Optimal irrigation strategy with limited water availability accounting for the risk from weather uncertainty



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Kansas State University


Risk averse farmers face a substantial challenge managing irrigation water when they face limited water availability. The two primary reasons for limited water availability in the High Plains Aquifer region of the United States are limited well capacity (i.e., the rate at which groundwater can be extracted) or a constraint imposed by a policy. In this dissertation, I study how risk averse farmers optimally manage limited water availability in the face of weather uncertainty and also the impact of limited water availability on farmer welfare. I use AquaCrop, a daily biophysical crop simulation model, to predict corn yield under alternative irrigation scenarios with historical weather. Since no simple functional form exists for the crop production function, I use discrete optimization and consider 234,256 potential irrigation strategies. I also account for risk preferences by using expected utility analysis to determine the optimal irrigation strategy. Using a daily biophysical model is important because water stress in a short period of the growing season can impact crop yield (even if average water availability throughout the growing season is sufficient) and well capacity is a constraint on daily water use. The daily biophysical crop simulation model accounts for the dynamic response of crop production to water availability. First, I examine how optimal irrigation strategies change due to limited water availability. I find that it is never optimal for irrigators to apply less than a particular minimum instantaneous rate per irrigated acre. An optimal required instantaneous rate implies that a farmer with a low well capacity focuses on adjustment at the extensive margin. On the other hand, farmers who initially have a high well capacity should adjust at the intensive margin in response to well capacity declining. I also find that total water use increases as the degree of risk aversion increases. More risk averse farmers increase water use by increasing irrigation intensity to reduce the variance in corn yields. Another important finding is that a higher well capacity could actually promote less water use because the higher well capacity allows a greater instantaneous rate of application that allows the farmer to decrease irrigation intensity while still maintaining or increasing corn yield. This finding may imply an accelerated rate of groundwater extraction when the groundwater depletion reaches a particular threshold. Second, I analyze the welfare loss due to limited water availability. The relationship between welfare loss and well capacity due to a policy constraint differs by soil type. I found the welfare loss from a water constraint policy does not always increase as well capacity increases. Farmers with very high well capacity may make small or no adjustment at the extensive margin due to a higher instantaneous rate and higher soil water holding capacity. However, that is not the case for a farmer with land that has lower soil water holding capacity as the increase in well capacity results in greater welfare loss. I also investigate the effect of risk averse behavior on the magnitude of welfare loss. I found that the welfare loss per unit of reduced water use is lower for the farmer with more risk aversion. Thus, economic models that ignore risk aversion misestimate the cost of reducing water use. Finally, I investigate the incentive for adopting drip irrigation and its effect on water use. I find that a decrease in well capacity increases the benefits of adopting drip irrigation but is not sufficient to overcome the high initial investment cost without government support. While subsidies of the magnitude offered by current U.S. programs are sufficient to induce drip irrigation adoption, I find that such subsidies have the unintended consequence of increasing total water use, particularly for small well capacities.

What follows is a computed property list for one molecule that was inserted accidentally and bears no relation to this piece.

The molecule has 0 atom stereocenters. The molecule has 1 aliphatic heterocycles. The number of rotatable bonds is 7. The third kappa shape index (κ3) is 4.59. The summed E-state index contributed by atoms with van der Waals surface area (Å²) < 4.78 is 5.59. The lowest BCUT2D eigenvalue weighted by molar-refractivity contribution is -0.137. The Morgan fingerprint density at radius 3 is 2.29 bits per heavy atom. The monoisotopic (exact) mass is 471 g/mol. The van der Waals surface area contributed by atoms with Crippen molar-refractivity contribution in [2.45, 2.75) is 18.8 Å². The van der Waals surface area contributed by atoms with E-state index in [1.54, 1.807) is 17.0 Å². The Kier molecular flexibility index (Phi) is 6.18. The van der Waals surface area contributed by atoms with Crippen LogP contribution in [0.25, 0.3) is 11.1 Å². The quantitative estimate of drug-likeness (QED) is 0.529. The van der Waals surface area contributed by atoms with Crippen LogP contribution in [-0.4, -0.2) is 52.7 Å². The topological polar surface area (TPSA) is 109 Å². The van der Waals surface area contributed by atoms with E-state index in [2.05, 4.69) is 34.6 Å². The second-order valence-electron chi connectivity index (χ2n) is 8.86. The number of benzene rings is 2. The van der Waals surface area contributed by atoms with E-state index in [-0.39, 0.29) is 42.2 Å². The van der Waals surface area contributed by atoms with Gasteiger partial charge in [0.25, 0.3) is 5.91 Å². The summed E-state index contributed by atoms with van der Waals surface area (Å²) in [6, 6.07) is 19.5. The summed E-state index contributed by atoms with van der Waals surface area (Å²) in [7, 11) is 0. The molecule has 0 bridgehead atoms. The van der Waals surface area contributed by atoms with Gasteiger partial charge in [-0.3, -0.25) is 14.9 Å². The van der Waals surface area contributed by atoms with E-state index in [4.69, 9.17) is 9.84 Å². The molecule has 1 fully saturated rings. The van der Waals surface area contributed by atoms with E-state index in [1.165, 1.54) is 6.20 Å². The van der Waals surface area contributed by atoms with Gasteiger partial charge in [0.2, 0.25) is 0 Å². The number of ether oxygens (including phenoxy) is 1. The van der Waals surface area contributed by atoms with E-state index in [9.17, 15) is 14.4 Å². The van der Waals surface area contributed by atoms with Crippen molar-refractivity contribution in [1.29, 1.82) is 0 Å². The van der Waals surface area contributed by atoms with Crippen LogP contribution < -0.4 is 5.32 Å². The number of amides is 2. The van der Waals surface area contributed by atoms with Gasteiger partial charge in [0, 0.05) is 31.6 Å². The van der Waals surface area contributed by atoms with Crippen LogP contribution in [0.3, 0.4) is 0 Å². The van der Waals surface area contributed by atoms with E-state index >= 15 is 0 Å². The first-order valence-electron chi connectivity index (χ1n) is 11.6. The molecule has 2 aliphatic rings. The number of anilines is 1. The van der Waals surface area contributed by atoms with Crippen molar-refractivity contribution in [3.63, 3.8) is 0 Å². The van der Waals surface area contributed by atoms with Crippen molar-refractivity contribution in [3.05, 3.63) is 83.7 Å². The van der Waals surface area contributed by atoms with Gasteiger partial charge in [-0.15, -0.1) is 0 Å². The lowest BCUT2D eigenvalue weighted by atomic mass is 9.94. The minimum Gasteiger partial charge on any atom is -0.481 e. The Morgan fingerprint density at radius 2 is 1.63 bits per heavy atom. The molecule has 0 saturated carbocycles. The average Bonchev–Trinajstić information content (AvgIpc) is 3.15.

Groundwater depletion, Water policy constraint, Weather uncertainty, AquaCrop, Discrete optimization, Irrigation

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Doctor of Philosophy


Department of Agricultural Economics

Major Professor

Nathan P. Hendricks